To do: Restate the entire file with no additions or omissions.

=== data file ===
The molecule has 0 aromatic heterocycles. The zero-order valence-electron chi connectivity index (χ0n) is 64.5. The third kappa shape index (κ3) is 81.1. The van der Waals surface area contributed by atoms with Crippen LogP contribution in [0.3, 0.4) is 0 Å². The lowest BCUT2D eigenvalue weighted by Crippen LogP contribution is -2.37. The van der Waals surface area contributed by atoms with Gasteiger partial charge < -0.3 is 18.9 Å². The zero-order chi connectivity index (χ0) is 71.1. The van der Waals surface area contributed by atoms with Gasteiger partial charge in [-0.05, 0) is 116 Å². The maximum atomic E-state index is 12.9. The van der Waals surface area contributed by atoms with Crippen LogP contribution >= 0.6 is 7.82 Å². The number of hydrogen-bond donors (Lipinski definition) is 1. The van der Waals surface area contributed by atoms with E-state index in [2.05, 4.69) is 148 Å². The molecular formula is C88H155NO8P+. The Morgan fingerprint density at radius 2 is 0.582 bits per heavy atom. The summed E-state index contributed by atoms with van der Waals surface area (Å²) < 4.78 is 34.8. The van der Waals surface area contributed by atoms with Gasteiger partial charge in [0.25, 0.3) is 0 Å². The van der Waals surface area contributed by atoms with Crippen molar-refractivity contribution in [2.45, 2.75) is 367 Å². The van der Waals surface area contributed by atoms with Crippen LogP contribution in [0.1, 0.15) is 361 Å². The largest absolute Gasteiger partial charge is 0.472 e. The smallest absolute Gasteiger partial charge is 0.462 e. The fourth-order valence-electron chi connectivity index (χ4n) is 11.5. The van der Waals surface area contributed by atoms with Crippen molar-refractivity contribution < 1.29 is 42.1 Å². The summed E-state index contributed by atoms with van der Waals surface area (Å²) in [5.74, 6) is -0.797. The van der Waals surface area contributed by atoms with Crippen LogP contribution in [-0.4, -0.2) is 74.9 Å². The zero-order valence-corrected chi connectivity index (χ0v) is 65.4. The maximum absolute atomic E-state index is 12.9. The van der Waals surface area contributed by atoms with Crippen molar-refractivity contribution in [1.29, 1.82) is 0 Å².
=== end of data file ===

The molecule has 0 aromatic heterocycles. The zero-order valence-electron chi connectivity index (χ0n) is 64.5. The third kappa shape index (κ3) is 81.1. The van der Waals surface area contributed by atoms with Crippen LogP contribution in [0.3, 0.4) is 0 Å². The lowest BCUT2D eigenvalue weighted by Crippen LogP contribution is -2.37. The van der Waals surface area contributed by atoms with Gasteiger partial charge < -0.3 is 18.9 Å². The zero-order chi connectivity index (χ0) is 71.1. The van der Waals surface area contributed by atoms with Gasteiger partial charge in [-0.05, 0) is 116 Å². The maximum atomic E-state index is 12.9. The van der Waals surface area contributed by atoms with Crippen LogP contribution >= 0.6 is 7.82 Å². The number of hydrogen-bond donors (Lipinski definition) is 1. The van der Waals surface area contributed by atoms with E-state index in [2.05, 4.69) is 148 Å². The molecular formula is C88H155NO8P+. The Morgan fingerprint density at radius 2 is 0.582 bits per heavy atom. The summed E-state index contributed by atoms with van der Waals surface area (Å²) < 4.78 is 34.8. The van der Waals surface area contributed by atoms with Gasteiger partial charge in [0.25, 0.3) is 0 Å². The van der Waals surface area contributed by atoms with Crippen molar-refractivity contribution in [2.45, 2.75) is 367 Å². The van der Waals surface area contributed by atoms with Crippen LogP contribution in [0.1, 0.15) is 361 Å². The largest absolute Gasteiger partial charge is 0.472 e. The smallest absolute Gasteiger partial charge is 0.462 e. The fourth-order valence-electron chi connectivity index (χ4n) is 11.5. The van der Waals surface area contributed by atoms with Crippen molar-refractivity contribution < 1.29 is 42.1 Å². The summed E-state index contributed by atoms with van der Waals surface area (Å²) in [5.74, 6) is -0.797. The van der Waals surface area contributed by atoms with Crippen LogP contribution in [-0.4, -0.2) is 74.9 Å². The zero-order valence-corrected chi connectivity index (χ0v) is 65.4. The maximum absolute atomic E-state index is 12.9. The van der Waals surface area contributed by atoms with Crippen molar-refractivity contribution in [1.29, 1.82) is 0 Å².